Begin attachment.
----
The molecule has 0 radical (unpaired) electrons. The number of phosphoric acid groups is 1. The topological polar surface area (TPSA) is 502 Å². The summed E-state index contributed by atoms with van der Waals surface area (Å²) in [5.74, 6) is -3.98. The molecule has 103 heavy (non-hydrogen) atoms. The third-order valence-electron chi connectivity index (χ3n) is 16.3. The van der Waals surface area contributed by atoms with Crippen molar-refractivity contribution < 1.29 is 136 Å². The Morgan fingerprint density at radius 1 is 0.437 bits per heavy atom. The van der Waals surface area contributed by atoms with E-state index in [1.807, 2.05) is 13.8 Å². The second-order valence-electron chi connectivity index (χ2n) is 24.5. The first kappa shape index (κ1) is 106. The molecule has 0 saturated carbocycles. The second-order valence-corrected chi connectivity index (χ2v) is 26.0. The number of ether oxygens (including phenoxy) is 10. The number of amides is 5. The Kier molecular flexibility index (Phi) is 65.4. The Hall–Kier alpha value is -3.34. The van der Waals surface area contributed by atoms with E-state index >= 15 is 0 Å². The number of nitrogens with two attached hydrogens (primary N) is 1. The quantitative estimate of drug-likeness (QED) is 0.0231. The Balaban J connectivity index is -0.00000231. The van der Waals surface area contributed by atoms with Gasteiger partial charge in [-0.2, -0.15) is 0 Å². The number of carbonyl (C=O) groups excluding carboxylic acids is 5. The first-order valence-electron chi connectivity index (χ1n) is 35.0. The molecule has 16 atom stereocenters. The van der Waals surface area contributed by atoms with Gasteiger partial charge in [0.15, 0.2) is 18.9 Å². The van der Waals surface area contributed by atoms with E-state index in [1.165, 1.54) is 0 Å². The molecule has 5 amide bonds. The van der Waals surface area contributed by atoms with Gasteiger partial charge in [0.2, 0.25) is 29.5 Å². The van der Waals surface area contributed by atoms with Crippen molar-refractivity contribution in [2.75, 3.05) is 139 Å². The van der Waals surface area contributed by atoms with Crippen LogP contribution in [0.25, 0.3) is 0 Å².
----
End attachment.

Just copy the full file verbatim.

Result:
The molecule has 0 radical (unpaired) electrons. The number of phosphoric acid groups is 1. The topological polar surface area (TPSA) is 502 Å². The summed E-state index contributed by atoms with van der Waals surface area (Å²) in [5.74, 6) is -3.98. The molecule has 103 heavy (non-hydrogen) atoms. The third-order valence-electron chi connectivity index (χ3n) is 16.3. The van der Waals surface area contributed by atoms with Crippen molar-refractivity contribution < 1.29 is 136 Å². The Morgan fingerprint density at radius 1 is 0.437 bits per heavy atom. The van der Waals surface area contributed by atoms with E-state index in [1.807, 2.05) is 13.8 Å². The second-order valence-electron chi connectivity index (χ2n) is 24.5. The first kappa shape index (κ1) is 106. The molecule has 0 saturated carbocycles. The second-order valence-corrected chi connectivity index (χ2v) is 26.0. The number of ether oxygens (including phenoxy) is 10. The number of amides is 5. The Kier molecular flexibility index (Phi) is 65.4. The Hall–Kier alpha value is -3.34. The van der Waals surface area contributed by atoms with E-state index >= 15 is 0 Å². The number of nitrogens with two attached hydrogens (primary N) is 1. The quantitative estimate of drug-likeness (QED) is 0.0231. The Balaban J connectivity index is -0.00000231. The van der Waals surface area contributed by atoms with Gasteiger partial charge in [-0.2, -0.15) is 0 Å². The number of carbonyl (C=O) groups excluding carboxylic acids is 5. The first-order valence-electron chi connectivity index (χ1n) is 35.0. The molecule has 16 atom stereocenters. The van der Waals surface area contributed by atoms with Gasteiger partial charge in [0.15, 0.2) is 18.9 Å². The van der Waals surface area contributed by atoms with E-state index in [1.165, 1.54) is 0 Å². The molecule has 5 amide bonds. The van der Waals surface area contributed by atoms with Gasteiger partial charge in [0.2, 0.25) is 29.5 Å². The van der Waals surface area contributed by atoms with Crippen molar-refractivity contribution in [2.75, 3.05) is 139 Å². The van der Waals surface area contributed by atoms with Crippen LogP contribution in [0.25, 0.3) is 0 Å².